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Social Activism and Spirituality

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D. Jacquelyn Edwards, RScP, MPA (Organizational Change)
(published with permission)

The Ancient Wisdom and New Thought tenets that are the foundation of Religious Science include and promote the idea of loving one another.  This includes those on both sides of evil acts. Loving each other, finding the good (God) in all situations does not inhibit or prohibit our being proactive for the expression of good in the world.  The four introductory chapters of the Science of Mind textbook are entitled: The Thing Itself- God, The Way It Works – Through Us, What It Does – It impersonally rules, as Love, through Law, and How To Use It- through daily meditation and prayer. [1]  The italicized words are my very succinct summaries of the content of these sections, which of themselves are very short but powerful

summaries of Religious Science.  Within the forth section, in response to the hypothetical question, “Should we refuse to look at sickness, poverty, and unhappiness?” Ernest Holmes, author of the SOM textbook and founder of Religious Science,  responds, “We will not refuse to help the helpless or lift up the fallen, but we will refuse to wallow in the mud because of our sympathies.” [2]
I am so grateful for the opportunity to discuss the relationship of Social Activism and Spirituality from a Religious Science perspective. We believe that our entire life experience is based on consciousness.  We teach that as we raise/shift our consciousness, from lack to abundance, our circumstances will change; that as we affirm and visualize a new or changed condition, conditions will change.  We have been ‘accused’ of having a world view that all is well, regardless of “appearances”; that this is a perfect universe, because life itself is the out-picturing or manifestation of a perfect God; a God that is the Doer and the Being behind, in, as and through all of creation.  In other words, we believe that God is all there is.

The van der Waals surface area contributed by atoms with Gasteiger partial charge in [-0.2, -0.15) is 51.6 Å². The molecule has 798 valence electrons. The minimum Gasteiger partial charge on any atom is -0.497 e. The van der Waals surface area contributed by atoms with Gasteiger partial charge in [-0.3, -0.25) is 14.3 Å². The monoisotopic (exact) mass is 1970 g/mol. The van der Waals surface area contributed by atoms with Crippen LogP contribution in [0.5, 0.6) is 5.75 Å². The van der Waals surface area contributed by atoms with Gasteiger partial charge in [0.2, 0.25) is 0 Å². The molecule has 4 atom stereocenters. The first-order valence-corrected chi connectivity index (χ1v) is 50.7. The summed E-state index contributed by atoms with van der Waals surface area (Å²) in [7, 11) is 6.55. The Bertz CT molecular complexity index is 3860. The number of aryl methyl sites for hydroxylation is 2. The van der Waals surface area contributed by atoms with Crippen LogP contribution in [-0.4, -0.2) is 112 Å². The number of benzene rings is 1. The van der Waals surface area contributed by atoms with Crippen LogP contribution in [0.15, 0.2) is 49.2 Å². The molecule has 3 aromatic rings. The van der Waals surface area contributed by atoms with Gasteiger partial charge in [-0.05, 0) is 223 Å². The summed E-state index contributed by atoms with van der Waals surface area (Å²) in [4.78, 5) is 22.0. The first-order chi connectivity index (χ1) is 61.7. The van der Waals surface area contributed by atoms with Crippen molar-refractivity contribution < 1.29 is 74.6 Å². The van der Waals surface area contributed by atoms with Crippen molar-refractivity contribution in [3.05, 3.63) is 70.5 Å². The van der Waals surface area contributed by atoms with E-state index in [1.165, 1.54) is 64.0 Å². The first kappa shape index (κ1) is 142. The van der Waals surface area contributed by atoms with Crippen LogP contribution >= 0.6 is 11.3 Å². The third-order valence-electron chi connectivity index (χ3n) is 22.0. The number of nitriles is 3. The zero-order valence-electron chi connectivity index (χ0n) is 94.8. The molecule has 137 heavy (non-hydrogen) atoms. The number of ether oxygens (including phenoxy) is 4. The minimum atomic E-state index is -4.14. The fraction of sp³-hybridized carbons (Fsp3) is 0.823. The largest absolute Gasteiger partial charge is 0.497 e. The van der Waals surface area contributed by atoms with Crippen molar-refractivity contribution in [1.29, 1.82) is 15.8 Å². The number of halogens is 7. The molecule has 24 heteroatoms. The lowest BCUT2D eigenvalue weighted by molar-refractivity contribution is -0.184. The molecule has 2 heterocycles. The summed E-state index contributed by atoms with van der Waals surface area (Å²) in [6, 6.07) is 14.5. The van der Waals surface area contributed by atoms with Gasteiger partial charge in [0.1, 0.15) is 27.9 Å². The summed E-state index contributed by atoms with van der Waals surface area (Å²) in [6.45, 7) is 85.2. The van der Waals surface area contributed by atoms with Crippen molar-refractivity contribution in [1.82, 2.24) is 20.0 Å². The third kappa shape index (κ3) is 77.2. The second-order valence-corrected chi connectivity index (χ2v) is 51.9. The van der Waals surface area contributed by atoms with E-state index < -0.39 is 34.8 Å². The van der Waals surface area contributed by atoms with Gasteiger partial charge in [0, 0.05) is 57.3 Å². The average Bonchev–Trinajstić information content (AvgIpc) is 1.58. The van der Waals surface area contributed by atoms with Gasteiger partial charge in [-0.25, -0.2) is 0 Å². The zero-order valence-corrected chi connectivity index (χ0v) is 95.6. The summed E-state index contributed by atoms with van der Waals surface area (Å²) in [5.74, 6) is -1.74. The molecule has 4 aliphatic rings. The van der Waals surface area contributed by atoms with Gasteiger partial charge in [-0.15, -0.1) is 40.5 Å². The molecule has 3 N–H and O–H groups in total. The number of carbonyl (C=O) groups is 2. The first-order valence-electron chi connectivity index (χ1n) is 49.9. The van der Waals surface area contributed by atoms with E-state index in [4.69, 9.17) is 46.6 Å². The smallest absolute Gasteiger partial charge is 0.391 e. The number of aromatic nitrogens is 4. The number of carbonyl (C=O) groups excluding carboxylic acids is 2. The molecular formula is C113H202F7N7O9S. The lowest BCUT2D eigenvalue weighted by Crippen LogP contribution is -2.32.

It is exactly because of this belief system that we are called upon, compelled, as Religious Science/SOM practitioners and ministers to use our knowledge and understanding of what constitutes freedom, backed by our spiritual understanding and practices to co-create a “world that works for everyone.”[3]  While we emphasize personal/individual transformation, we do so with an understanding that our world is peopled with individuals that together make up families, and geographic, spiritual, social and political communities.  We believe that our collective viewpoints in each of these divisions constitute what we refer to as ‘race (as in human race) consciousness’ or a collective viewpoint(s) about every aspect of life.  As we believe that thought is creative, this race or collective consciousness is constantly creating circumstances, conditions and interactions that are either fear or love based.  Political and social activism that is spiritually based seeks ways to answer the questions, ‘How do we shift from fear to love based interactions in places where it is most needed?’ ‘How do we identify those places?’ How can we have love based dialogue? What actions are required?  If God is all there is and God is good all the time, how do we explain the presence of lack of any type?  How do we explain conditions such as disease, starvation, homelessness and poverty?  How do we explain “natural disasters”?  Do we even want and/or is it possible to have a “world that works for everyone”? [4] 

The basic tenets of most religions, as well as modern science refer to or acknowledge that we, as humans, have choice.  Whether we believe that this ability to choose is the result of Adam and Eve’s eating from the fruit of the Tree of Knowledge as reported in the Hebrew/Christian Bible: Genesis 3:5
"For God knows that when you eat of it your eyes will be opened, and you will be like God, knowing good and evil.", or if we believe the more scientific opinion that choice is a distinguishing characteristic of sentient or conscious beings, we are generally in agreement that we can distinguish right from wrong, good from evil.